Segmentation violation when editing global variable in compiled macro

Hi all,
I have trouble with a strange situation.
The following code:

#include <iostream>
using namespace std;
float a;
int test(){
        return 0;

works when runned both as

root test.C

and compiled as

root test.C+

On the other end the following code:

#include <iostream>
using namespace std;
float step;
int test(){
        return 0;

works when runned as

root test.C

both NOT when compiled as

root test.C+

(it works if compiled with g++ after the inclusion of int main(){return test();})

Is step some kind of protected keyword? How so? The workaround is as simple as “don’t use a global variable called step”, but I’d like to understand better what is wrong.


Looks like it’s related to ROOT-8036.

Yes, this is the linker deciding to re-use the existing step symbol (from regex.h) for your float variable. This is actually worked around in the interpreter - which is why with root test.C is works. But as root test.C+ creates a shared library ( and loads it into ROOT, the linker / dynamic loader decide what to do, and we have no means of interfering…

You can reproduce this outside of ROOT using:

// step_shlib.cxx:
float step;
int initMe() {
  step = 42.;

int trigger = initMe();
// step_main.cxx
#include <dlfcn.h>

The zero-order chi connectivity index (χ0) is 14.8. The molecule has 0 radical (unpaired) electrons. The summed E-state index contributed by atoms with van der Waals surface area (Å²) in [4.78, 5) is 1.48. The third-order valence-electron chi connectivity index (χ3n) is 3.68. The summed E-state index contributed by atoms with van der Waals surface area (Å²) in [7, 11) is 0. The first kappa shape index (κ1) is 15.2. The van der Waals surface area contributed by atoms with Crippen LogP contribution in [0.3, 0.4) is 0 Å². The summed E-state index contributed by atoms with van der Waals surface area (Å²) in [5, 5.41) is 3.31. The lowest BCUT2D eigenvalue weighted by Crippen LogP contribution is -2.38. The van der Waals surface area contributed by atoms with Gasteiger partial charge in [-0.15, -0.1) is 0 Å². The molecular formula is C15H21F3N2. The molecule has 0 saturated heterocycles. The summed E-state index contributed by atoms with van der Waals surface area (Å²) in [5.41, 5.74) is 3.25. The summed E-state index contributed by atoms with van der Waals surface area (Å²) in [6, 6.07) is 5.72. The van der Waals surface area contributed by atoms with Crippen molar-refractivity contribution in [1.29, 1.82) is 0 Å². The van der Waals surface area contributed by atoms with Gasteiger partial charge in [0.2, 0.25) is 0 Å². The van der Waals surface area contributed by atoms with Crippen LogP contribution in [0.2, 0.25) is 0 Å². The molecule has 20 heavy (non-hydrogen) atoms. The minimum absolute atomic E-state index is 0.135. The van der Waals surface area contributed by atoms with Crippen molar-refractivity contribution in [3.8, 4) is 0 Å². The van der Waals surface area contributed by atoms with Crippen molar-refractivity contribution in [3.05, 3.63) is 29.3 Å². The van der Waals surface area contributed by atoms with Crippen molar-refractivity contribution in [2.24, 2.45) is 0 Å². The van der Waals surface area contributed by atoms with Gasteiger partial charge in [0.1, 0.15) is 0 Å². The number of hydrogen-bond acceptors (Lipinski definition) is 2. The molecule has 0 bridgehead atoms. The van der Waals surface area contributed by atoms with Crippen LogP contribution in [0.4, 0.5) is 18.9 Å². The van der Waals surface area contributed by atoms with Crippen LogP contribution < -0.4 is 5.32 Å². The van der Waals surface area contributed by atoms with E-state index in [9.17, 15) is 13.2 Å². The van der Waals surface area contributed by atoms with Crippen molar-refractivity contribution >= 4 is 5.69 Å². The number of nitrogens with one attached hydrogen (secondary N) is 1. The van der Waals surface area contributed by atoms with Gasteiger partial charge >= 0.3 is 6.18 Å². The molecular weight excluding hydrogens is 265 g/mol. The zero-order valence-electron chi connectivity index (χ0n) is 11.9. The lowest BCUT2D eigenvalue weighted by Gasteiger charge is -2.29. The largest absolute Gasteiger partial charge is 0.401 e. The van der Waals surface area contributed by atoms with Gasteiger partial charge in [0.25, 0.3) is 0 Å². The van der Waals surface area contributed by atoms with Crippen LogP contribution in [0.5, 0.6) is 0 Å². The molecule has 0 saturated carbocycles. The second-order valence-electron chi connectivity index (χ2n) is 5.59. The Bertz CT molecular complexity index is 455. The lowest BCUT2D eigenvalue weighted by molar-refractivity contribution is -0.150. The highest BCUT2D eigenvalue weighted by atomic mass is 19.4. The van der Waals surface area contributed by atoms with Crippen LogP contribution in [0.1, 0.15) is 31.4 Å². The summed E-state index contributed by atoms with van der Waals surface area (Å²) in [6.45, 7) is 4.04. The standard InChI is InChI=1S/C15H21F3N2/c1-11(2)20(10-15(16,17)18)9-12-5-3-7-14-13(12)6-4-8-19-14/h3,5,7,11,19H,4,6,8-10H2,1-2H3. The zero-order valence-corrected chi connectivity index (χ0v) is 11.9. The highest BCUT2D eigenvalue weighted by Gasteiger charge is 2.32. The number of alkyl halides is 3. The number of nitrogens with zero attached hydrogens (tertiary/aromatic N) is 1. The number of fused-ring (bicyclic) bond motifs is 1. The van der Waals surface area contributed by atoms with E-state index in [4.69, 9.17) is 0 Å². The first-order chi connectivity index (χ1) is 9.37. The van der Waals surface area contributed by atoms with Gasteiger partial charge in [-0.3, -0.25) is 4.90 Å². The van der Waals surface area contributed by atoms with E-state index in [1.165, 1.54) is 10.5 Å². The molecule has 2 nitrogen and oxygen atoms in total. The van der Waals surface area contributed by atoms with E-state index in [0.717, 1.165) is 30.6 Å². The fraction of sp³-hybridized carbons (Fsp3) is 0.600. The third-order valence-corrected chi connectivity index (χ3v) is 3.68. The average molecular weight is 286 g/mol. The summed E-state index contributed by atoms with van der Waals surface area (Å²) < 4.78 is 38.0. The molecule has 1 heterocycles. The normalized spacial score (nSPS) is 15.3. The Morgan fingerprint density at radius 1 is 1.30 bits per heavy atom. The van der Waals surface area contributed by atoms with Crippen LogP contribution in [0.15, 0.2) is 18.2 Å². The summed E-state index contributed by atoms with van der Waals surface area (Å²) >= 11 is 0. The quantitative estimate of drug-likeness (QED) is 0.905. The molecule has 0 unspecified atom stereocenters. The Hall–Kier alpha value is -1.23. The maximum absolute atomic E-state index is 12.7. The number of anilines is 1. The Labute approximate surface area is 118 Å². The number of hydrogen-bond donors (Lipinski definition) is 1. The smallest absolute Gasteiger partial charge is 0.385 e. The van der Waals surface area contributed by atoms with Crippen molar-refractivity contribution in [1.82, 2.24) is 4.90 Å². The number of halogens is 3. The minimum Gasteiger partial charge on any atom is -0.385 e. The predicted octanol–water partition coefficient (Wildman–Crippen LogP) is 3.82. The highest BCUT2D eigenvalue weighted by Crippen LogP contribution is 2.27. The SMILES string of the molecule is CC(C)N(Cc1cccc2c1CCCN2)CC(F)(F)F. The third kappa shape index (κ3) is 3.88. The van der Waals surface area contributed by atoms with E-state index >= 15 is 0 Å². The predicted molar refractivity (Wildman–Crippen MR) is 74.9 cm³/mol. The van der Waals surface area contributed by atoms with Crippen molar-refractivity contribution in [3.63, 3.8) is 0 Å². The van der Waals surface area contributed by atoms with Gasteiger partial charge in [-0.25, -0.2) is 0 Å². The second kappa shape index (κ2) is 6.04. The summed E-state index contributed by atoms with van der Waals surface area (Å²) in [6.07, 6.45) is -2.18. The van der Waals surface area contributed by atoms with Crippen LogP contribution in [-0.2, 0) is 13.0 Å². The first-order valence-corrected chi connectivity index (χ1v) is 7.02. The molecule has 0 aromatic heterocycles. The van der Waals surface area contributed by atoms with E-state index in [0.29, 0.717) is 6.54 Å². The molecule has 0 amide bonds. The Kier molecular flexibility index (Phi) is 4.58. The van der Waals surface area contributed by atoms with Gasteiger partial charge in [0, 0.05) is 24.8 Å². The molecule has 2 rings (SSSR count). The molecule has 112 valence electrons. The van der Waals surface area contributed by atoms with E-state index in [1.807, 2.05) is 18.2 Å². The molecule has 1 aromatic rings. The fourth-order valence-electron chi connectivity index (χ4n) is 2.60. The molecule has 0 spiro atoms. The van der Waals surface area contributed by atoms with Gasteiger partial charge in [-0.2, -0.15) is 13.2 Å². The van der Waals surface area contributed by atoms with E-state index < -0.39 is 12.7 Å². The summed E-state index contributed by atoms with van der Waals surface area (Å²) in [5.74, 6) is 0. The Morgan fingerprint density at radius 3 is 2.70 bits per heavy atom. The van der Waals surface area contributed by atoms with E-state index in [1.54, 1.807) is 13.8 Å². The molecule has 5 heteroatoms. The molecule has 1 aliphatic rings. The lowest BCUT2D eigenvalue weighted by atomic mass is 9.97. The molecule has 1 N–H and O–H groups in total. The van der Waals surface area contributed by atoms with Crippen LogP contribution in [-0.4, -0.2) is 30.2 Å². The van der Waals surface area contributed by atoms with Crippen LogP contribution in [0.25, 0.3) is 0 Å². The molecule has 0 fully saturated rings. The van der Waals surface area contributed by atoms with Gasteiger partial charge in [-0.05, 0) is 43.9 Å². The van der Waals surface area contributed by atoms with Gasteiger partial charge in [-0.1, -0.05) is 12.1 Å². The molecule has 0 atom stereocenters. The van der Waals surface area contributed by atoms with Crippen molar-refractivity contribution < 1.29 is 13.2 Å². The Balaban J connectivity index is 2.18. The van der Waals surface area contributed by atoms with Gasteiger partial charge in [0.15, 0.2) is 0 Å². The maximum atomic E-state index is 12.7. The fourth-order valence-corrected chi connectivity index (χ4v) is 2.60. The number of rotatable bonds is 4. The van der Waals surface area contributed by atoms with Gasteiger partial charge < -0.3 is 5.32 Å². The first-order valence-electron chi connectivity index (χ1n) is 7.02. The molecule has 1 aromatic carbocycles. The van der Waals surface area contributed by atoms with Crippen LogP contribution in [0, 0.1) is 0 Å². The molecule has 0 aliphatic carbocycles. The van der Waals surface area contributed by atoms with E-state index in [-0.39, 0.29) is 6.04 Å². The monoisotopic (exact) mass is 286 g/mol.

extern "C" int printf(const char*,...);

int main() {
  dlopen("", RTLD_NOW);
  printf("%s\n", dlerror());
  return 0;

and then run

g++ -g -shared -fPIC step_shlib.cxx -o
g++ -g step_main.cxx -ldl
LD_LIBRARY_PATH=. ./a.out 

results in

./a.o terminated by signal SIGSEGV (Address boundary error)

with gdb pointing to

Program received signal SIGSEGV, Segmentation fault.
0x00007ffff7ff469d in initMe () at step_shlib.cxx:4
4	  step = 42.;

That’s not the first time we meet it (see some examples below).
I can only repeat what had already been asked in one of these old “problem reports” … could you, please, prepare a list of “known” global identifier clashes.

Hi Wile_E,

These are different issues; only the pi case is the same.

The important part is that for interactive use (i.e. the pi case you linked!) this is fixed! What we cannot fix is Linux’s dynamic loader: if you create a shared library and load it into a program that uses the same symbol name already then bad things happen. Independently of ROOT. And that’s what this post here was about.

The others are redefinition errors, i.e. C++ syntax errors not linker errors. That’s because of using namespace std; - and here we at least issue a helpful error message that allows people to pick a different name. Given that I don’t find that list of “known bad names” terribly helpful - it’s basically “all names in namespace std::”.


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